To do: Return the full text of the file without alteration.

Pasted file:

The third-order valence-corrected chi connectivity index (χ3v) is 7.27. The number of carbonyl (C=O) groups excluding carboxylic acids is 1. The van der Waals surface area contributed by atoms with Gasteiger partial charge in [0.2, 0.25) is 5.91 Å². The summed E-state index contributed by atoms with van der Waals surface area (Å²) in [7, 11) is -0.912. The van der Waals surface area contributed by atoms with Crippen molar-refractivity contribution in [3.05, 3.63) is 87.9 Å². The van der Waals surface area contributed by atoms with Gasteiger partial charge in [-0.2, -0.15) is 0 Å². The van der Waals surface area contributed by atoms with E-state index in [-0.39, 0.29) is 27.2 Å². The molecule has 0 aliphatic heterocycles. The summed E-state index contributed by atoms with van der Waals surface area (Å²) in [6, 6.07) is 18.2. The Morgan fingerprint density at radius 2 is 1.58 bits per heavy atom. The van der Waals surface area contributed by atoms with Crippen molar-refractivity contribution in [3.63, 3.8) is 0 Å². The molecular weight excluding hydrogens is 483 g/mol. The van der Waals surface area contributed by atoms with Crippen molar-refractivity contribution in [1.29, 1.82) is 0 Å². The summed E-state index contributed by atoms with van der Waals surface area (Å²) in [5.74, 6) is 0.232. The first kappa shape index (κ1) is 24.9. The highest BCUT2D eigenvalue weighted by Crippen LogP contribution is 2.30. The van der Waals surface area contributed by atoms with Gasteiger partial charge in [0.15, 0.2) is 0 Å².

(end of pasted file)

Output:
The third-order valence-corrected chi connectivity index (χ3v) is 7.27. The number of carbonyl (C=O) groups excluding carboxylic acids is 1. The van der Waals surface area contributed by atoms with Gasteiger partial charge in [0.2, 0.25) is 5.91 Å². The summed E-state index contributed by atoms with van der Waals surface area (Å²) in [7, 11) is -0.912. The van der Waals surface area contributed by atoms with Crippen molar-refractivity contribution in [3.05, 3.63) is 87.9 Å². The van der Waals surface area contributed by atoms with Gasteiger partial charge in [-0.2, -0.15) is 0 Å². The van der Waals surface area contributed by atoms with E-state index in [-0.39, 0.29) is 27.2 Å². The molecule has 0 aliphatic heterocycles. The summed E-state index contributed by atoms with van der Waals surface area (Å²) in [6, 6.07) is 18.2. The Morgan fingerprint density at radius 2 is 1.58 bits per heavy atom. The van der Waals surface area contributed by atoms with Crippen molar-refractivity contribution in [3.63, 3.8) is 0 Å². The molecular weight excluding hydrogens is 483 g/mol. The van der Waals surface area contributed by atoms with Crippen molar-refractivity contribution in [1.29, 1.82) is 0 Å². The summed E-state index contributed by atoms with van der Waals surface area (Å²) in [5.74, 6) is 0.232. The first kappa shape index (κ1) is 24.9. The highest BCUT2D eigenvalue weighted by Crippen LogP contribution is 2.30. The van der Waals surface area contributed by atoms with Gasteiger partial charge in [0.15, 0.2) is 0 Å².